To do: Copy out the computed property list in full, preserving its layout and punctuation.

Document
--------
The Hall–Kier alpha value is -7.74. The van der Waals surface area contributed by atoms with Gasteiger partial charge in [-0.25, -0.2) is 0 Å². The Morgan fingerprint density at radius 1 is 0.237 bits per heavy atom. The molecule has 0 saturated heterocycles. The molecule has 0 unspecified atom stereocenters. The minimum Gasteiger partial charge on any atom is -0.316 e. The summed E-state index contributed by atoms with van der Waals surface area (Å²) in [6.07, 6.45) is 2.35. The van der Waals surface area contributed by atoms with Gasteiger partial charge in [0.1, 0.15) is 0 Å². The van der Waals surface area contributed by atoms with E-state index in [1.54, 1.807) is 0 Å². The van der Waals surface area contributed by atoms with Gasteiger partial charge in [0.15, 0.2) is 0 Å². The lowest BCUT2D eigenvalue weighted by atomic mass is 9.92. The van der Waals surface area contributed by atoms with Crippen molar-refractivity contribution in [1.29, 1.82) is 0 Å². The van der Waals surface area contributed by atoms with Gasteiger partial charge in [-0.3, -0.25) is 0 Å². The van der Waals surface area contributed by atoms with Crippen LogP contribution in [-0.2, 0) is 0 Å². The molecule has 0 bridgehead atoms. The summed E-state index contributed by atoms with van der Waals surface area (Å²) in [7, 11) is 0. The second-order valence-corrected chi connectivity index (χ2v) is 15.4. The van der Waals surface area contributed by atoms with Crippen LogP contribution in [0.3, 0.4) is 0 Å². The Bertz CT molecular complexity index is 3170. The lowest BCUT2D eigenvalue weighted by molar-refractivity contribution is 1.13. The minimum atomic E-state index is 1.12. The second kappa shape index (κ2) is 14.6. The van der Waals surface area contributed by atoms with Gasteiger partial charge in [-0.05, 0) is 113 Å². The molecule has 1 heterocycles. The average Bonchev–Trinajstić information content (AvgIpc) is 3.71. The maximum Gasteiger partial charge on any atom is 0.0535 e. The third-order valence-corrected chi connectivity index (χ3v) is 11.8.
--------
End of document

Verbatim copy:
The Hall–Kier alpha value is -7.74. The van der Waals surface area contributed by atoms with Gasteiger partial charge in [-0.25, -0.2) is 0 Å². The Morgan fingerprint density at radius 1 is 0.237 bits per heavy atom. The molecule has 0 saturated heterocycles. The molecule has 0 unspecified atom stereocenters. The minimum Gasteiger partial charge on any atom is -0.316 e. The summed E-state index contributed by atoms with van der Waals surface area (Å²) in [6.07, 6.45) is 2.35. The van der Waals surface area contributed by atoms with Gasteiger partial charge in [0.1, 0.15) is 0 Å². The van der Waals surface area contributed by atoms with E-state index in [1.54, 1.807) is 0 Å². The van der Waals surface area contributed by atoms with Gasteiger partial charge in [0.15, 0.2) is 0 Å². The lowest BCUT2D eigenvalue weighted by atomic mass is 9.92. The van der Waals surface area contributed by atoms with Crippen molar-refractivity contribution in [1.29, 1.82) is 0 Å². The van der Waals surface area contributed by atoms with Gasteiger partial charge in [-0.3, -0.25) is 0 Å². The van der Waals surface area contributed by atoms with Crippen LogP contribution in [-0.2, 0) is 0 Å². The molecule has 0 bridgehead atoms. The summed E-state index contributed by atoms with van der Waals surface area (Å²) in [7, 11) is 0. The second-order valence-corrected chi connectivity index (χ2v) is 15.4. The van der Waals surface area contributed by atoms with Crippen LogP contribution in [0.3, 0.4) is 0 Å². The Bertz CT molecular complexity index is 3170. The lowest BCUT2D eigenvalue weighted by molar-refractivity contribution is 1.13. The minimum atomic E-state index is 1.12. The second kappa shape index (κ2) is 14.6. The van der Waals surface area contributed by atoms with Gasteiger partial charge in [-0.05, 0) is 113 Å². The molecule has 1 heterocycles. The average Bonchev–Trinajstić information content (AvgIpc) is 3.71. The maximum Gasteiger partial charge on any atom is 0.0535 e. The third-order valence-corrected chi connectivity index (χ3v) is 11.8.